It is, therefore, hardly surprising that some critics have felt the need to specialise. William Luhr and Peter Lehman provide such a specialisation. Indeed, they see their aesthetic analysis as the necessary prerequisite to any other critical work: “Only when the nature of the object itself has been precisely established can it be fruitfully related to larger constructs” (p. 14); “Other constructs – social, political, psychological, and so on – are worthwhile, but beyond the specifically aesthetic concern of this work” (p. 42).


Luhr and Lehman work in the traditional area of mise en scène analysis, a minute discussion of how the various elements of cinematic style – composition, lighting, décor, movement of camera and actors, etc. – cohere into a unified expression of the film’s fictional world.


The long chapters on two John Ford films, The Man Who Shot Liberty Valance (1962) and The Searchers (1956), painstakingly trace the recurring motifs in their directorial design: the use of doorways, association of characters with certain times of day, changing positions of characters in the frame to spatially indicate the change in their relationships, and so on. For those who have any regard for these films, the analyses provide fascinating insights into their seemingly inexhaustible complexities.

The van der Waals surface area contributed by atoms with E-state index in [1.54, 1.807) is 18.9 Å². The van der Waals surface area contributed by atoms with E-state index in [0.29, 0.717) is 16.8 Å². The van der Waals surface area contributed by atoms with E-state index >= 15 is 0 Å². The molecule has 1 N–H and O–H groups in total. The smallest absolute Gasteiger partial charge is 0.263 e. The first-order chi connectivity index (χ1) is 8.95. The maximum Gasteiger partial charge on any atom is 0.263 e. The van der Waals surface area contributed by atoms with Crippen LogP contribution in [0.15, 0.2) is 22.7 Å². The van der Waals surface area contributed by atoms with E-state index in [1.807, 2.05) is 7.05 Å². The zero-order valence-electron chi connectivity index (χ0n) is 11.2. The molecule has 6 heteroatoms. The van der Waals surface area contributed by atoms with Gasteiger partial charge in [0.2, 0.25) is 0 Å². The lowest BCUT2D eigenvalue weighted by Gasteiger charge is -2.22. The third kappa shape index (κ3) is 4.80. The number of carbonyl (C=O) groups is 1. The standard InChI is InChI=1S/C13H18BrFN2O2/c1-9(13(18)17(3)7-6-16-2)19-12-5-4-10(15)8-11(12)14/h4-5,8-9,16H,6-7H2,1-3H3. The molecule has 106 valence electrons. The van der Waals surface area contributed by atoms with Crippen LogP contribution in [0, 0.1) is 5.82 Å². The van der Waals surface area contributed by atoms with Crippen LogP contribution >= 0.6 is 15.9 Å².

Similarly, the auteurist account of Ford’s developing concerns as revealed in the body of his work will be of interest to admirers of the director, though Luhr and Lehman insist – rightly, I believe – that deciphering patterns of coherence between or across different works by the same author is only a secondary aesthetic concern.


However, anyone coming to the book without a prior regard for Ford is likely to find the overall project somewhat puzzling. In their introduction, the authors explain that they picked these films for analysis simply because they provide examples of “effective” films in the narrative tradition. The analysis seems to imply a great deal more – that they are, in fact, masterpieces.